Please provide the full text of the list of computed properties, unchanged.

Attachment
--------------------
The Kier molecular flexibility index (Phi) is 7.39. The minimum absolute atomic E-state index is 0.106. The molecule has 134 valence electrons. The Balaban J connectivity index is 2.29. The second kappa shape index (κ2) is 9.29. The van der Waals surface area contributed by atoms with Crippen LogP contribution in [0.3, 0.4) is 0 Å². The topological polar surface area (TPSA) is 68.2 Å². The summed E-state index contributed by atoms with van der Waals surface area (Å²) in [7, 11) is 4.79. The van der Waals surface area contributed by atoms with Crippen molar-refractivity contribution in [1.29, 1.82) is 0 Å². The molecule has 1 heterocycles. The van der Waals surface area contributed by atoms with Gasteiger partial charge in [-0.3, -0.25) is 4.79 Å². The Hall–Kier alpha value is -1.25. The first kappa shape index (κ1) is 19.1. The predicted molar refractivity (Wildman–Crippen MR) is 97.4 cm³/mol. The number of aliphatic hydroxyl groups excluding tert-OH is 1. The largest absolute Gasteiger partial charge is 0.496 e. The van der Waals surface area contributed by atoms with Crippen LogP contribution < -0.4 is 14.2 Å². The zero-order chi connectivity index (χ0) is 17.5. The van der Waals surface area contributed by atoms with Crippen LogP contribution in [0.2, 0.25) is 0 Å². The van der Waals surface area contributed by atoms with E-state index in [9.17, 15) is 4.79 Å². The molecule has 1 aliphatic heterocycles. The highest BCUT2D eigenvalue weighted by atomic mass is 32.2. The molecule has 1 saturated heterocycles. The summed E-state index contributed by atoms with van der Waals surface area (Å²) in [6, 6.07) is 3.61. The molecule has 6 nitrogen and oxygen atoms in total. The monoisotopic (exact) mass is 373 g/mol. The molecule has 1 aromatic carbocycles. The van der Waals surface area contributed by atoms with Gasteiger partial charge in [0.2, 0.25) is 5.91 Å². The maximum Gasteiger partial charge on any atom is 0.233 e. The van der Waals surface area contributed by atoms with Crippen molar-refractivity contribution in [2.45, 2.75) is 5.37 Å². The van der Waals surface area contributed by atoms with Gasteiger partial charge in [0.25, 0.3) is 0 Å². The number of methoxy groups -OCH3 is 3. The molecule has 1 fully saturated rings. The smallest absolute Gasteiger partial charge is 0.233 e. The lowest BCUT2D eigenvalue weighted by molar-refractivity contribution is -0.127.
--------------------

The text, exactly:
The Kier molecular flexibility index (Phi) is 7.39. The minimum absolute atomic E-state index is 0.106. The molecule has 134 valence electrons. The Balaban J connectivity index is 2.29. The second kappa shape index (κ2) is 9.29. The van der Waals surface area contributed by atoms with Crippen LogP contribution in [0.3, 0.4) is 0 Å². The topological polar surface area (TPSA) is 68.2 Å². The summed E-state index contributed by atoms with van der Waals surface area (Å²) in [7, 11) is 4.79. The van der Waals surface area contributed by atoms with Crippen molar-refractivity contribution in [1.29, 1.82) is 0 Å². The molecule has 1 heterocycles. The van der Waals surface area contributed by atoms with Gasteiger partial charge in [-0.3, -0.25) is 4.79 Å². The Hall–Kier alpha value is -1.25. The first kappa shape index (κ1) is 19.1. The predicted molar refractivity (Wildman–Crippen MR) is 97.4 cm³/mol. The number of aliphatic hydroxyl groups excluding tert-OH is 1. The largest absolute Gasteiger partial charge is 0.496 e. The van der Waals surface area contributed by atoms with Crippen LogP contribution < -0.4 is 14.2 Å². The zero-order chi connectivity index (χ0) is 17.5. The van der Waals surface area contributed by atoms with Crippen LogP contribution in [0.2, 0.25) is 0 Å². The van der Waals surface area contributed by atoms with E-state index in [9.17, 15) is 4.79 Å². The molecule has 1 aliphatic heterocycles. The highest BCUT2D eigenvalue weighted by atomic mass is 32.2. The molecule has 1 saturated heterocycles. The summed E-state index contributed by atoms with van der Waals surface area (Å²) in [6, 6.07) is 3.61. The molecule has 6 nitrogen and oxygen atoms in total. The monoisotopic (exact) mass is 373 g/mol. The molecule has 1 aromatic carbocycles. The van der Waals surface area contributed by atoms with Gasteiger partial charge in [0.2, 0.25) is 5.91 Å². The maximum Gasteiger partial charge on any atom is 0.233 e. The van der Waals surface area contributed by atoms with Crippen molar-refractivity contribution in [2.45, 2.75) is 5.37 Å². The van der Waals surface area contributed by atoms with Gasteiger partial charge in [0.25, 0.3) is 0 Å². The number of methoxy groups -OCH3 is 3. The molecule has 1 fully saturated rings. The smallest absolute Gasteiger partial charge is 0.233 e. The lowest BCUT2D eigenvalue weighted by molar-refractivity contribution is -0.127.